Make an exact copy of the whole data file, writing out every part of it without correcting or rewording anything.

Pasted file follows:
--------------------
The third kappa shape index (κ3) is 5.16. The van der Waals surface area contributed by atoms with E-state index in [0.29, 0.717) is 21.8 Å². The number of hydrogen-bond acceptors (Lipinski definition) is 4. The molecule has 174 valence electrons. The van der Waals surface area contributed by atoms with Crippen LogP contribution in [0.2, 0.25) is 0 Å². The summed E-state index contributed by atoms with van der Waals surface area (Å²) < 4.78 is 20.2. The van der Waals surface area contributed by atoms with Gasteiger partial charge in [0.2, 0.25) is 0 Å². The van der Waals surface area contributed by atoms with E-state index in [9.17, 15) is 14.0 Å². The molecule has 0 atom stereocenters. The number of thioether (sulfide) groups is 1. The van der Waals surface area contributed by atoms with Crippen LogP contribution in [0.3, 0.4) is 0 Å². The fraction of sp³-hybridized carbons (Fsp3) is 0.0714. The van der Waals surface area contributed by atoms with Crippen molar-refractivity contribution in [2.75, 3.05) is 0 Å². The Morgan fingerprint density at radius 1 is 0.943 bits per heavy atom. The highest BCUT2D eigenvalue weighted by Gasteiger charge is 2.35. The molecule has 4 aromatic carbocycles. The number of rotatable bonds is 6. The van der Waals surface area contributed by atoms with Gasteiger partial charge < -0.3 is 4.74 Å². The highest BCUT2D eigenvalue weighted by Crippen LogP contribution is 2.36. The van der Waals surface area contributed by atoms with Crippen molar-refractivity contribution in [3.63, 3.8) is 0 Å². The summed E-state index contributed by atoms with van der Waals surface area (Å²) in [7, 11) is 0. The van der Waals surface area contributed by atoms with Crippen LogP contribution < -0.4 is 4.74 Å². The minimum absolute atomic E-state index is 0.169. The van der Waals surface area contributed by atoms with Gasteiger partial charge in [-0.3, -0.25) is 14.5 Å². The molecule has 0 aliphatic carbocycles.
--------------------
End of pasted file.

The third kappa shape index (κ3) is 5.16. The van der Waals surface area contributed by atoms with E-state index in [0.29, 0.717) is 21.8 Å². The number of hydrogen-bond acceptors (Lipinski definition) is 4. The molecule has 174 valence electrons. The van der Waals surface area contributed by atoms with Crippen LogP contribution in [0.2, 0.25) is 0 Å². The summed E-state index contributed by atoms with van der Waals surface area (Å²) < 4.78 is 20.2. The van der Waals surface area contributed by atoms with Gasteiger partial charge in [0.2, 0.25) is 0 Å². The van der Waals surface area contributed by atoms with E-state index in [9.17, 15) is 14.0 Å². The molecule has 0 atom stereocenters. The number of thioether (sulfide) groups is 1. The van der Waals surface area contributed by atoms with Crippen LogP contribution in [0.3, 0.4) is 0 Å². The fraction of sp³-hybridized carbons (Fsp3) is 0.0714. The van der Waals surface area contributed by atoms with Crippen molar-refractivity contribution in [2.75, 3.05) is 0 Å². The Morgan fingerprint density at radius 1 is 0.943 bits per heavy atom. The highest BCUT2D eigenvalue weighted by Gasteiger charge is 2.35. The molecule has 4 aromatic carbocycles. The number of rotatable bonds is 6. The van der Waals surface area contributed by atoms with Gasteiger partial charge < -0.3 is 4.74 Å². The highest BCUT2D eigenvalue weighted by Crippen LogP contribution is 2.36. The van der Waals surface area contributed by atoms with Crippen molar-refractivity contribution in [3.63, 3.8) is 0 Å². The summed E-state index contributed by atoms with van der Waals surface area (Å²) in [7, 11) is 0. The van der Waals surface area contributed by atoms with Crippen LogP contribution < -0.4 is 4.74 Å². The minimum absolute atomic E-state index is 0.169. The van der Waals surface area contributed by atoms with Gasteiger partial charge in [-0.3, -0.25) is 14.5 Å². The molecule has 0 aliphatic carbocycles.